Commenting Systems

Once a blog decides to allow comments, the editors have a huge decision to make: should the commenting be done through a system that already exists, like Disqus or Facebook, or should they hire an IT team to create their own system? Switching between systems too often requires commenters to learn new skills each time. It also often culminates in lots of complaining about change and having to learn said new skills.



Disqus is a java-enabled code that anyone can sign up for to add to their blog. Because its free and easily customizable, this is a very popular commenting platform–Disqus even showcases the blogs such as AV Club and Time on their site.

Once a user is logged into Disqus, she can comment on a number of sites. A profile is created, which allows other users to see every comment she has made. Trolls and those who wish to remain anonymous on certain sites dislike this feature, but an anonymous commenting option is available.



In 2011 (and much earlier for other sites), WordPress gave their users access to a plugin that allowed commenters to use their Facebook and Twitter accounts to log in and comment on WordPress-powered blogs. This connects comments to a user’s Facebook or Twitter account, forcing the user to commit to an identity or use her own name. While this seems to be popular amongst bloggers because it cuts down on time-consuming spam, most commenters hate it because they cannot be anonymous.

In fact, when Choire Sicha, the editor of the The Awl asked his readers for thoughts on commenting systems earlier this year,  many of them pleaded “no Facebook!” Koko posted “Agreed on the no Facebook verification, though. I don’t like posting any personal info on Facebook, and I like being able to put anything in the comments here.” Anything a commenter posts about, say, their job, with the Facebook system, can be traced back to them. Therefore, if the comments are not anonymous a blog might not be getting the best and most useful comments it can get.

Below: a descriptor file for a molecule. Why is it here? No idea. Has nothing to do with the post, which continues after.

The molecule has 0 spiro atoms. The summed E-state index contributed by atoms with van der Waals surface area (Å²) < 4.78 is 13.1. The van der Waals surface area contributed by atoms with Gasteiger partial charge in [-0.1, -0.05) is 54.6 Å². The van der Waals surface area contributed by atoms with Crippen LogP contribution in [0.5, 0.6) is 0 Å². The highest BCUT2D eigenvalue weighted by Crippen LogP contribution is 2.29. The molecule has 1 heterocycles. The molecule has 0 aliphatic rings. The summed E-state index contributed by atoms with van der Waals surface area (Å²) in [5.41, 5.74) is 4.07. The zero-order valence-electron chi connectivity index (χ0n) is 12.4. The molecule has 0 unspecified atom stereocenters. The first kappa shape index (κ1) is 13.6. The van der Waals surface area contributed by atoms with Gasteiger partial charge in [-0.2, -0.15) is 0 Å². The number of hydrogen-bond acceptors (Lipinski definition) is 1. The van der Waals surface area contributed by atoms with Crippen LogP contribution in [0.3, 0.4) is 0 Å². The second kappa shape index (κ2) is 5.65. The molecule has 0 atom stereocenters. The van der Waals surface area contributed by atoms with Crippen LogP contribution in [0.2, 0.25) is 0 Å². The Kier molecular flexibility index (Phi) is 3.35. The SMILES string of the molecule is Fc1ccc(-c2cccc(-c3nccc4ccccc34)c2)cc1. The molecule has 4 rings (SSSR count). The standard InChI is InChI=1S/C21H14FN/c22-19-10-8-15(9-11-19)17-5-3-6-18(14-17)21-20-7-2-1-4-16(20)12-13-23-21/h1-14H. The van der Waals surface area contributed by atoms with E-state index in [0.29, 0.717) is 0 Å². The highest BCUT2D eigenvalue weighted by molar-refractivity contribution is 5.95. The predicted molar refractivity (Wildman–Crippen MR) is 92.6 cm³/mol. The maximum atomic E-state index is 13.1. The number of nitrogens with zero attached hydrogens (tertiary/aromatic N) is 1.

It’s not always smart for blogs to radically change commenting systems–they might lose readers who come for the commenting, even if they don’t care about the commenters themselves.


While the AV Club does use Disqus, they have customized it by attaching it to their own notification feature. Right now, this feature is only available for TV shows*, but users can sign up to receive notifications when shows they like are mentioned in articles or reviews. This helps increase blog traffic, comment numbers and allows users to find information on their favorite shows quickly.

The notifications add another layer of humor to the already-hilarious TV Club commenters. Even when a show is mentioned in passing in a article, the editor often sets up a notification for it. For instance, for this interview with the creator of Get a Life, I got notifications that four shows I follow were mentioned in an article: Louie, Parks and Recreation, 30 Rock and Community. All of these were David Mirkin mentioning current shows he likes.

AV comments

This comment thread, which extends on either side of the screencap I posted, shows both commenters’ ire towards the notifications but also their sly humor.

*I don’t know why this does not exist for the other AV Club topics. I believe it’s because TV shows are written about and reviewed with someone regularity, unlike a movie, which is covered the week before it opens and then when the DVD is issued. They could have directors and actors as people to “follow” but that would require some code changing.



One thought on “Commenting Systems

  1. Pingback: Final Project, Adult 641 « Melissa A. Koch

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